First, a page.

Programs of this ilk are good for painting a broad, easy to digest picture for the masses, as noted above. Hopefully enough of them will be intrigued and learn more to help these ideas become mainstream. I was thrilled when I heard Oprah was going to do a show on this.

Posted by: LF at March 31st, 2009 8:06 AM

You wrote,
At the present time, the scientific consensus is that human practice of calorie restriction will not greatly enhance maximum longevity,

I don't think you'd get much scientific agreement on the existence of such a consensus, whether from boosters or skeptics. Phelan and Rose's paper certainly doesn't assert such:

"Caloric restriction (CR) extends maximum longevity and slows the aging process in mice and rodents and has been effective in extending longevity in a wide range of non-mammalian taxa ... Occam’s razor would suggest that, all things being equal, similar results should be obtainable with caloric restriction in long-lived primates. This logic has led to speculation on the implications of dietary variation for human aging."

Moreover, an issue devoted to this question in Biogerontology in 2006 demonstrated no such consensus: in the lead editorial, we read:

"Before contacting various experts, we had the feeling that they would be reluctant to express openly their opinion, because only a few data on the DR effects on humans have been collected so far. To our surprise, only one group of authors (Mockett et al.) declared that time was not ripe to imagine what could be the result of implementing DR in human beings. All the other authors who accepted to write for this special issue belong to one of the two camps: the "Pros" who think that DR, more or less, would be effective in humans, and the "Cons" who reach the opposite conclusion. The irony is that, all authors give very sound arguments and present their own opinion as if it were simply the statement of the obvious. The authors rely on different theoretical assumptions to foresee the possible effects of DR on longevity of human beings." (1)

Note that in fact, nearly all the "pros" are actual CR researchers, whereas nearly all the "cons" are theoreticians; their theoretical assumptions are an oversimplified attempt to squeeze the CR data into the disposable soma theory, in a way that makes no sense; Rose has of course done extremely important empirical research, but not on CR. And, the assumptions of the model that he and Phelan use in their model are fundamentally flawed: least subtly, they assume that the current Okinawan centenarians were severely CRed for their entire lives, whereas in fact they were only mildly CRed until their 60s, and have eaten obesity-avoiding non-CR diets ever since; moreover, they explicitly exclude questions of nutrient deficiency, even though there is dietary history and biochemical data to document a few frank and many borderline deficiencies (2,3).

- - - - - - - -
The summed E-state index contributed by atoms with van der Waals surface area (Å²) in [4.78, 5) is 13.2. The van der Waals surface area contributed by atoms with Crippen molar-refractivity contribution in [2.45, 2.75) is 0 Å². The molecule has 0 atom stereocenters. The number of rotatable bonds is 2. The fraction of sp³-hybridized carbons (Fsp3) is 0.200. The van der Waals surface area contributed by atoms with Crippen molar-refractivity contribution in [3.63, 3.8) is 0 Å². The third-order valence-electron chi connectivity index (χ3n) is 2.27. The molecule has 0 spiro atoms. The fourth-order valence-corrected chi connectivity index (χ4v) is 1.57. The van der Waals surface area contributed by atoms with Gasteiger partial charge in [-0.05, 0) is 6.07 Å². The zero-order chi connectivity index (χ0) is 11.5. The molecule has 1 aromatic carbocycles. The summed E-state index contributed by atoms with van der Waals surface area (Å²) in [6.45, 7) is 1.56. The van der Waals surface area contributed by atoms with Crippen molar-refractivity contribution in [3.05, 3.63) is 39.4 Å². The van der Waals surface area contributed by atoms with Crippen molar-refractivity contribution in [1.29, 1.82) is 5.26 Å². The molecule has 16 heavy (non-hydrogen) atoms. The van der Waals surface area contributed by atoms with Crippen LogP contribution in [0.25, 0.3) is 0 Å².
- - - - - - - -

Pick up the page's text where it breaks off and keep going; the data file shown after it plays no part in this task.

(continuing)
1. Bourg EL, Rattan SI.
Can dietary restriction increase longevity in all species, particularly in
human beings? Introduction to a debate among experts.
Biogerontology. 2006 May 27; [Epub ahead of print]
PMID: 16732406 []

2. Willcox BJ, Willcox DC, Todoriki H, Fujiyoshi A, Yano K, He Q, Curb JD, Suzuki M.
Caloric restriction, the traditional Okinawan diet, and healthy aging: the diet of the world's longest-lived people and its potential impact on morbidity and life span[/url].
Ann N Y Acad Sci. 2007 Oct;1114:434-55.
PMID: 17986602 [PubMed - indexed for MEDLINE],183583,183606#msg-183606

3. Rae MJ.
You don't need a weatherman: famines, evolution, and intervention into aging.
AGE. 2006 March;28(1):93-109.

Posted by: Michael at April 6th, 2009 1:06 PM